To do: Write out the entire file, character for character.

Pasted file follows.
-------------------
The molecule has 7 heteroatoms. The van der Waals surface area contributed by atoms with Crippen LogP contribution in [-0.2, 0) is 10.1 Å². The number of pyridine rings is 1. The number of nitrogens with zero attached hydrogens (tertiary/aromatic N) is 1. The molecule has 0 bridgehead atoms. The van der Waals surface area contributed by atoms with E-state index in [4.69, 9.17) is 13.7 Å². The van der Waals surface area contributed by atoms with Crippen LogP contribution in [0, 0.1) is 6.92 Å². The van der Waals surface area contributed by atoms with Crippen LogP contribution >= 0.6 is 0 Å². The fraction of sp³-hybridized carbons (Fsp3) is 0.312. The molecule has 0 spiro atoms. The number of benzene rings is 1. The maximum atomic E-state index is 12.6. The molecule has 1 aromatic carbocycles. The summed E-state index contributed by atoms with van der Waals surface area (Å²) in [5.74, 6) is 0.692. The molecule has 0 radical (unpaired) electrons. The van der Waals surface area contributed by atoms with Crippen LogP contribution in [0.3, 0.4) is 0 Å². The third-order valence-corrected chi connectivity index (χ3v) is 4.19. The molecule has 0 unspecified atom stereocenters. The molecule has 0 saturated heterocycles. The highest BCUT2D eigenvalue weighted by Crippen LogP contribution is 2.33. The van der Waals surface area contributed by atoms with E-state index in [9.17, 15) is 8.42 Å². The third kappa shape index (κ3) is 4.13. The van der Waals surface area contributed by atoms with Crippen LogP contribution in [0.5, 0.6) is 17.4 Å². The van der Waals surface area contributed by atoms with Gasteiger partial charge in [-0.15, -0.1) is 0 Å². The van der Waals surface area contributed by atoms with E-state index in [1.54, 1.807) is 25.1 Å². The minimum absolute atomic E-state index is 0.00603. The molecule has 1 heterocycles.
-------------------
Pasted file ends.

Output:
The molecule has 7 heteroatoms. The van der Waals surface area contributed by atoms with Crippen LogP contribution in [-0.2, 0) is 10.1 Å². The number of pyridine rings is 1. The number of nitrogens with zero attached hydrogens (tertiary/aromatic N) is 1. The molecule has 0 bridgehead atoms. The van der Waals surface area contributed by atoms with E-state index in [4.69, 9.17) is 13.7 Å². The van der Waals surface area contributed by atoms with Crippen LogP contribution in [0, 0.1) is 6.92 Å². The van der Waals surface area contributed by atoms with Crippen LogP contribution >= 0.6 is 0 Å². The fraction of sp³-hybridized carbons (Fsp3) is 0.312. The molecule has 0 spiro atoms. The number of benzene rings is 1. The maximum atomic E-state index is 12.6. The molecule has 1 aromatic carbocycles. The summed E-state index contributed by atoms with van der Waals surface area (Å²) in [5.74, 6) is 0.692. The molecule has 0 radical (unpaired) electrons. The van der Waals surface area contributed by atoms with Crippen LogP contribution in [0.3, 0.4) is 0 Å². The third-order valence-corrected chi connectivity index (χ3v) is 4.19. The molecule has 0 unspecified atom stereocenters. The molecule has 0 saturated heterocycles. The highest BCUT2D eigenvalue weighted by Crippen LogP contribution is 2.33. The van der Waals surface area contributed by atoms with E-state index in [9.17, 15) is 8.42 Å². The third kappa shape index (κ3) is 4.13. The van der Waals surface area contributed by atoms with Crippen LogP contribution in [0.5, 0.6) is 17.4 Å². The van der Waals surface area contributed by atoms with Gasteiger partial charge in [-0.15, -0.1) is 0 Å². The van der Waals surface area contributed by atoms with E-state index in [1.54, 1.807) is 25.1 Å². The minimum absolute atomic E-state index is 0.00603. The molecule has 1 heterocycles.